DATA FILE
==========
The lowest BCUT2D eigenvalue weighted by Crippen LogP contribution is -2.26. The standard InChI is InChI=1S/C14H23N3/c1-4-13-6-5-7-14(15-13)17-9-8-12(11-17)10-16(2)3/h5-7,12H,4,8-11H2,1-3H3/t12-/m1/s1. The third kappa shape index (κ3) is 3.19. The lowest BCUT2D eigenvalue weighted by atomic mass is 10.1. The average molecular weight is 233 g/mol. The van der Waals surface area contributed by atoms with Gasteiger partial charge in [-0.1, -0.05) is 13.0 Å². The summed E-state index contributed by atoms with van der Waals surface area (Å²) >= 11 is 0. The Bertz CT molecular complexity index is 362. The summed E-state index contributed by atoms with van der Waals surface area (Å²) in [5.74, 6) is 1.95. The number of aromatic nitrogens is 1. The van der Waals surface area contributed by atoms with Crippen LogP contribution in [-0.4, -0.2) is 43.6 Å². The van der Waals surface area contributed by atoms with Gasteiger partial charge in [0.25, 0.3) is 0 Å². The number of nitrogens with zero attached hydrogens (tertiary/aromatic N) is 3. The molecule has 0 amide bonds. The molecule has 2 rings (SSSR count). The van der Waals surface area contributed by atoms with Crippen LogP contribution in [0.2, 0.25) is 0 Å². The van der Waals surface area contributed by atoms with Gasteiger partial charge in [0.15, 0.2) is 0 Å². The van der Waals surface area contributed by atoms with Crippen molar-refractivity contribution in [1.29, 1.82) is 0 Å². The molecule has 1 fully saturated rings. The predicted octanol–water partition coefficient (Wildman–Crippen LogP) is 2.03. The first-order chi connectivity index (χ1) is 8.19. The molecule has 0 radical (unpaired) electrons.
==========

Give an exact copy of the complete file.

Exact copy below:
The lowest BCUT2D eigenvalue weighted by Crippen LogP contribution is -2.26. The standard InChI is InChI=1S/C14H23N3/c1-4-13-6-5-7-14(15-13)17-9-8-12(11-17)10-16(2)3/h5-7,12H,4,8-11H2,1-3H3/t12-/m1/s1. The third kappa shape index (κ3) is 3.19. The lowest BCUT2D eigenvalue weighted by atomic mass is 10.1. The average molecular weight is 233 g/mol. The van der Waals surface area contributed by atoms with Gasteiger partial charge in [-0.1, -0.05) is 13.0 Å². The summed E-state index contributed by atoms with van der Waals surface area (Å²) >= 11 is 0. The Bertz CT molecular complexity index is 362. The summed E-state index contributed by atoms with van der Waals surface area (Å²) in [5.74, 6) is 1.95. The number of aromatic nitrogens is 1. The van der Waals surface area contributed by atoms with Crippen LogP contribution in [-0.4, -0.2) is 43.6 Å². The van der Waals surface area contributed by atoms with Gasteiger partial charge in [0.25, 0.3) is 0 Å². The number of nitrogens with zero attached hydrogens (tertiary/aromatic N) is 3. The molecule has 0 amide bonds. The molecule has 2 rings (SSSR count). The van der Waals surface area contributed by atoms with Crippen LogP contribution in [0.2, 0.25) is 0 Å². The van der Waals surface area contributed by atoms with Gasteiger partial charge in [0.15, 0.2) is 0 Å². The van der Waals surface area contributed by atoms with Crippen molar-refractivity contribution in [1.29, 1.82) is 0 Å². The molecule has 1 fully saturated rings. The predicted octanol–water partition coefficient (Wildman–Crippen LogP) is 2.03. The first-order chi connectivity index (χ1) is 8.19. The molecule has 0 radical (unpaired) electrons.